What is the solution set for #2x^2 + 4x +10 = 0#?

2 Answers
Aug 26, 2015

Answer:

There are no Real solutions for the given equation.

Explanation:

We can see that there are no Real solutions by checking the discriminant
#color(white)("XXX")b^2-4ac#

#color(white)("XXX")= 16 - 80 < 0 color(white)("XX")rarrcolor(white)("XX")no Real roots

or
If we look at the graph for the expression, we can see that it does not cross the X-axis and therefore is not equal to zero at any values for #x#:
graph{2x^2+4x+10 [-10, 10, -5, 5]}

Aug 26, 2015

Answer:

#x_(1,2) = (-1 +- 4i)/2#

Explanation:

For a general form quadratic equation

#color(blue)(ax^2 + bx + c = 0)#

you can determine its roots by using the quadratic formula

#color(blue)(x_(1,2) = (-b +- sqrt(b^2 - 4ac))/(2a))#

Now, you can divide all the terms by #2# to make the calculations easier

#(color(red)(cancel(color(black)(2)))x^2)/color(red)(cancel(color(black)(2))) + (4/2)x + 10/2 = 0#

#x^2 + 2x + 5 = 0#

For this quadratic, you have #a=1#, #b=2#, and #c=5#, which means that the two roots will be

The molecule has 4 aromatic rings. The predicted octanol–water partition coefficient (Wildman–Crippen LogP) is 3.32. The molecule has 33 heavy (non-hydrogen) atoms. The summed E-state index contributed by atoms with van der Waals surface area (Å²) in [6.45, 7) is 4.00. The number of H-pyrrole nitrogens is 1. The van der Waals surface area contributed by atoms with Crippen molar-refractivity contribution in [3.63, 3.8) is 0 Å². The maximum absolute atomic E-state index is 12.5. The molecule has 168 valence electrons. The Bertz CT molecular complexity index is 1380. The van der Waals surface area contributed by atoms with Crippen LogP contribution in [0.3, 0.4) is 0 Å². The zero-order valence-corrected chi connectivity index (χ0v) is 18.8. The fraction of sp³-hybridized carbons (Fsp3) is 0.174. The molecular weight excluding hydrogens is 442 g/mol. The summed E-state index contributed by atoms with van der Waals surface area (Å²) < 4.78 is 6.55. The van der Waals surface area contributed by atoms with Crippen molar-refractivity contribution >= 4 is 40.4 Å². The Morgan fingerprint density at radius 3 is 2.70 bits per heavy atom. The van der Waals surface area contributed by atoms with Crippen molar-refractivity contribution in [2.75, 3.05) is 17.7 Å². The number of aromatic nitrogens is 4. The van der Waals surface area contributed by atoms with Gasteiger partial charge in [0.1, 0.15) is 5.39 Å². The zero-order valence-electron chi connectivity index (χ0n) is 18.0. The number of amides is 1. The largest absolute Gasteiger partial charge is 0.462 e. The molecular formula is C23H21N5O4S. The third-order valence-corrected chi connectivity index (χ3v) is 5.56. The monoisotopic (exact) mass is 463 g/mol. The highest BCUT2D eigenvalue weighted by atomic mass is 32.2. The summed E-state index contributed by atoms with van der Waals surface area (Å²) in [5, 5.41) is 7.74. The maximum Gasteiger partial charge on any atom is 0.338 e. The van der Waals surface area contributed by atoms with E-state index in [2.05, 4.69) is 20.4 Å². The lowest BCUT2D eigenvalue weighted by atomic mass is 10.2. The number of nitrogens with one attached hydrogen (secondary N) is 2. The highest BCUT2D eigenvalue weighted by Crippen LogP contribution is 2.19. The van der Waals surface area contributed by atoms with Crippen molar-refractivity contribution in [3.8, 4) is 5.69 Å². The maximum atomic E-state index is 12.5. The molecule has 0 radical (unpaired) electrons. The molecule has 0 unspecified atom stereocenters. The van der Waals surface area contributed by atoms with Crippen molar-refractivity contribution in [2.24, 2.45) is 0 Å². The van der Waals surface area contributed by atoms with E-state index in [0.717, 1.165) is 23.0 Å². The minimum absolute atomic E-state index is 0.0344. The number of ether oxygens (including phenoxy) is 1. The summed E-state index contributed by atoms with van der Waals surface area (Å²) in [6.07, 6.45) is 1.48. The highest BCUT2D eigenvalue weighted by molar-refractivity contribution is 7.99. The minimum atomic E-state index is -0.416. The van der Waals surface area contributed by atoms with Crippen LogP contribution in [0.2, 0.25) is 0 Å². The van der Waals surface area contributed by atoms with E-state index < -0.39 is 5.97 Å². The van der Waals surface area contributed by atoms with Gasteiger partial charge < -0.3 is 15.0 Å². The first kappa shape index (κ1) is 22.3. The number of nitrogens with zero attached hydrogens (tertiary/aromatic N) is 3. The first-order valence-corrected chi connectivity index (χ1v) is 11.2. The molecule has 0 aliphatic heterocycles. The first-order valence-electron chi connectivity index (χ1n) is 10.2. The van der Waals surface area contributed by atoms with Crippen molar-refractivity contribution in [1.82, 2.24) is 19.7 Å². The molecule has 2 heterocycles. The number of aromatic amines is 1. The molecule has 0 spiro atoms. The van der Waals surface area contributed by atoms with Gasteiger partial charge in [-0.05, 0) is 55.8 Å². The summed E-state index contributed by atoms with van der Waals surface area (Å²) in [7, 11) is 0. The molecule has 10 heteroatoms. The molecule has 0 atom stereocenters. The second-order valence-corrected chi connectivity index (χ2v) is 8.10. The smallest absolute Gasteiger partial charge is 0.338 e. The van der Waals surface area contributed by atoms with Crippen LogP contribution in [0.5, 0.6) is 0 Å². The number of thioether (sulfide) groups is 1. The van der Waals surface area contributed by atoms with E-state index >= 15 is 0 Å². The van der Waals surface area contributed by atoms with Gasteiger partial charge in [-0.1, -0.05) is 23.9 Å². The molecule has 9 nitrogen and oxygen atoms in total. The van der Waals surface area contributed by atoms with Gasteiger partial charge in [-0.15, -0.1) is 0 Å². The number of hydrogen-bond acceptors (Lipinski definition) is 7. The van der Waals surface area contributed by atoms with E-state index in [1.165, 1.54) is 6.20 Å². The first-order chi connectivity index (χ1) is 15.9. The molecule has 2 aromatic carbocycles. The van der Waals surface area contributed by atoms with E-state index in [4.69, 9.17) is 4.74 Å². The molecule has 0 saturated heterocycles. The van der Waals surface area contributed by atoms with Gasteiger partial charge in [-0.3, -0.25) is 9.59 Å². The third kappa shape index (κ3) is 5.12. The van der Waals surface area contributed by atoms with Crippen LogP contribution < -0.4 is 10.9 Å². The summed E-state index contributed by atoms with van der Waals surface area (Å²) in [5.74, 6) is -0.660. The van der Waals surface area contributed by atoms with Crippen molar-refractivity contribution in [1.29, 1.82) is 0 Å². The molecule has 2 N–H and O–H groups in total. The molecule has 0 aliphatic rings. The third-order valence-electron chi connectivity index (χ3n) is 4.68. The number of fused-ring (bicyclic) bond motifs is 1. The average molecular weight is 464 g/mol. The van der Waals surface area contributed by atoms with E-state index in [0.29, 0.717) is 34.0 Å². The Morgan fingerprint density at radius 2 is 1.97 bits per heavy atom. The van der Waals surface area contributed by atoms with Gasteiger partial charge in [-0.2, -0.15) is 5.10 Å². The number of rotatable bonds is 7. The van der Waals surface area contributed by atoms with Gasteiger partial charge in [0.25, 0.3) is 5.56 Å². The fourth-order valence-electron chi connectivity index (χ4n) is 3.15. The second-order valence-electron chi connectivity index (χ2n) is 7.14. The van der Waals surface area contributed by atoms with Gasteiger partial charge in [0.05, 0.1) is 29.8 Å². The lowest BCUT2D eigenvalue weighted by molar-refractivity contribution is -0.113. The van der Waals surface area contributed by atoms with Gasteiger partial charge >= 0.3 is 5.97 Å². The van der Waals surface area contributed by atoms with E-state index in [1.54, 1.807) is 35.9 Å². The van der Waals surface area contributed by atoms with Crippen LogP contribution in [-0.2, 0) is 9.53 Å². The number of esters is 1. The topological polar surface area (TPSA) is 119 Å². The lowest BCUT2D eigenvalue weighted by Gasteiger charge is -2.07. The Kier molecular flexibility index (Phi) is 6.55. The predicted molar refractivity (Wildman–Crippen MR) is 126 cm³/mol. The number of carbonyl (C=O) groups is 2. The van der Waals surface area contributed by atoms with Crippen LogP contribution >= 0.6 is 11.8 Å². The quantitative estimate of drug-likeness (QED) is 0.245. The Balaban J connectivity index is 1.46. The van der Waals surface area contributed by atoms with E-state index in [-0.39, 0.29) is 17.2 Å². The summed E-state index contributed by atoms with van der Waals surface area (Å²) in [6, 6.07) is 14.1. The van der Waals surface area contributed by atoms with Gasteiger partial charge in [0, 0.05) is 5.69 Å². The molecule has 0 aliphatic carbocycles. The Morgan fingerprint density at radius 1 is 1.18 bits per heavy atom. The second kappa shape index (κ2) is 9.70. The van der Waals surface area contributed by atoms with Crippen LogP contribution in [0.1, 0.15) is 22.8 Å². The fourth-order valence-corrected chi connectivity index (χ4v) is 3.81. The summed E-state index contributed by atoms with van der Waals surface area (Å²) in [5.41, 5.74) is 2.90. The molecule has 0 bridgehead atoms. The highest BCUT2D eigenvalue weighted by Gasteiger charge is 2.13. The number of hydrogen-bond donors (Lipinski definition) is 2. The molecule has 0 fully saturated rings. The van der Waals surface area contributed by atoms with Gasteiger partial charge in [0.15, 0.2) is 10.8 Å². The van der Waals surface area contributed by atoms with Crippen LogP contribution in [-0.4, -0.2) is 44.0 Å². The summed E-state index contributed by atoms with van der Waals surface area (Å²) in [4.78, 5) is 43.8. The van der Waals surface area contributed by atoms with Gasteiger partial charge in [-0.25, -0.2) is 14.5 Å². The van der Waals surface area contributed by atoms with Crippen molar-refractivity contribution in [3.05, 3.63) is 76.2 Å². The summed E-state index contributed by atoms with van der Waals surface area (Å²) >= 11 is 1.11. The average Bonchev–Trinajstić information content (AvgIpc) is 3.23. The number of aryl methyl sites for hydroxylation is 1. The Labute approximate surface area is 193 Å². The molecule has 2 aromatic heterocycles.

#x_(1,2) = (-1 +- sqrt(2^2 - 4 * 1 * 5))/(2 * 1)#

Notice that the determinant, #Delta#, which is the name given to the expression that's under the square root, , is negative.

#Delta = b^2 - 4ac#

#Delta = 2^2 - 4 * 1 * 5 = -16#

For real numbers, you cannot take the square root of a negative number, which means that the quadratic equation has no real solutions.

Its graph will not intercept the #x#-axis. However, it will have two distinct complex roots.

#x_(1,2) = (-1 +- sqrt(-16))/2#

#x_(1,2) = (-1 +- (i^2 * 16))/2 = (-1 +- i * sqrt(16))/2#

#x_(1,2) = (-1 +- 4i)/2#

The two roots will thus be

#x_1 = (-1 + 4i)/2" "# and #" "x_2 = (-1 - 4i)/2#